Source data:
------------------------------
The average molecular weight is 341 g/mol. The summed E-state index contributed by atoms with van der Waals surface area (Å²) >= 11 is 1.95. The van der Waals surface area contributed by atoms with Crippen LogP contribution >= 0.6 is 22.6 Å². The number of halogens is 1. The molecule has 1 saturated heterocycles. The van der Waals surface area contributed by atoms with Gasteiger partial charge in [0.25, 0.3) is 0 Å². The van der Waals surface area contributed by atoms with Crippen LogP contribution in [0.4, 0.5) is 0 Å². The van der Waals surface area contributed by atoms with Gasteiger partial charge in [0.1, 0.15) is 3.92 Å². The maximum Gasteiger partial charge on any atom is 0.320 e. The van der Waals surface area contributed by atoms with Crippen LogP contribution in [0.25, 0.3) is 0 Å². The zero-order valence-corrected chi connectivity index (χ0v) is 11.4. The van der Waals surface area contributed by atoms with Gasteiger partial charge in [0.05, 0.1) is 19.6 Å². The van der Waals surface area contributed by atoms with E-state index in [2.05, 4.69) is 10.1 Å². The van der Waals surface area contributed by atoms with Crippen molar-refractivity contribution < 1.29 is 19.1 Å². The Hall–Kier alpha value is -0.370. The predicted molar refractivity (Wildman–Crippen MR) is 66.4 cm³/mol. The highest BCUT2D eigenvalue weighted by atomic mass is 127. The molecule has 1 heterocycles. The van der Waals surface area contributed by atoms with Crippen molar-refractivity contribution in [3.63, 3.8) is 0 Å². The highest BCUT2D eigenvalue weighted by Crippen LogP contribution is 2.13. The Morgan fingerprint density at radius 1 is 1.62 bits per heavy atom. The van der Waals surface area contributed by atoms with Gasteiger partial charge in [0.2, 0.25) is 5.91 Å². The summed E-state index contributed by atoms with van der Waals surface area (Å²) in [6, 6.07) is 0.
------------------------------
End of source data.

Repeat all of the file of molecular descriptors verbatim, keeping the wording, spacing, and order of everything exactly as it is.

The average molecular weight is 341 g/mol. The summed E-state index contributed by atoms with van der Waals surface area (Å²) >= 11 is 1.95. The van der Waals surface area contributed by atoms with Crippen LogP contribution >= 0.6 is 22.6 Å². The number of halogens is 1. The molecule has 1 saturated heterocycles. The van der Waals surface area contributed by atoms with Gasteiger partial charge in [0.25, 0.3) is 0 Å². The van der Waals surface area contributed by atoms with Crippen LogP contribution in [0.4, 0.5) is 0 Å². The van der Waals surface area contributed by atoms with Gasteiger partial charge in [0.1, 0.15) is 3.92 Å². The maximum Gasteiger partial charge on any atom is 0.320 e. The van der Waals surface area contributed by atoms with Crippen LogP contribution in [0.25, 0.3) is 0 Å². The zero-order valence-corrected chi connectivity index (χ0v) is 11.4. The van der Waals surface area contributed by atoms with Gasteiger partial charge in [0.05, 0.1) is 19.6 Å². The van der Waals surface area contributed by atoms with E-state index in [2.05, 4.69) is 10.1 Å². The van der Waals surface area contributed by atoms with Crippen molar-refractivity contribution < 1.29 is 19.1 Å². The Hall–Kier alpha value is -0.370. The predicted molar refractivity (Wildman–Crippen MR) is 66.4 cm³/mol. The highest BCUT2D eigenvalue weighted by atomic mass is 127. The molecule has 1 heterocycles. The van der Waals surface area contributed by atoms with Crippen molar-refractivity contribution in [3.63, 3.8) is 0 Å². The highest BCUT2D eigenvalue weighted by Crippen LogP contribution is 2.13. The Morgan fingerprint density at radius 1 is 1.62 bits per heavy atom. The van der Waals surface area contributed by atoms with Gasteiger partial charge in [0.2, 0.25) is 5.91 Å². The summed E-state index contributed by atoms with van der Waals surface area (Å²) in [6, 6.07) is 0.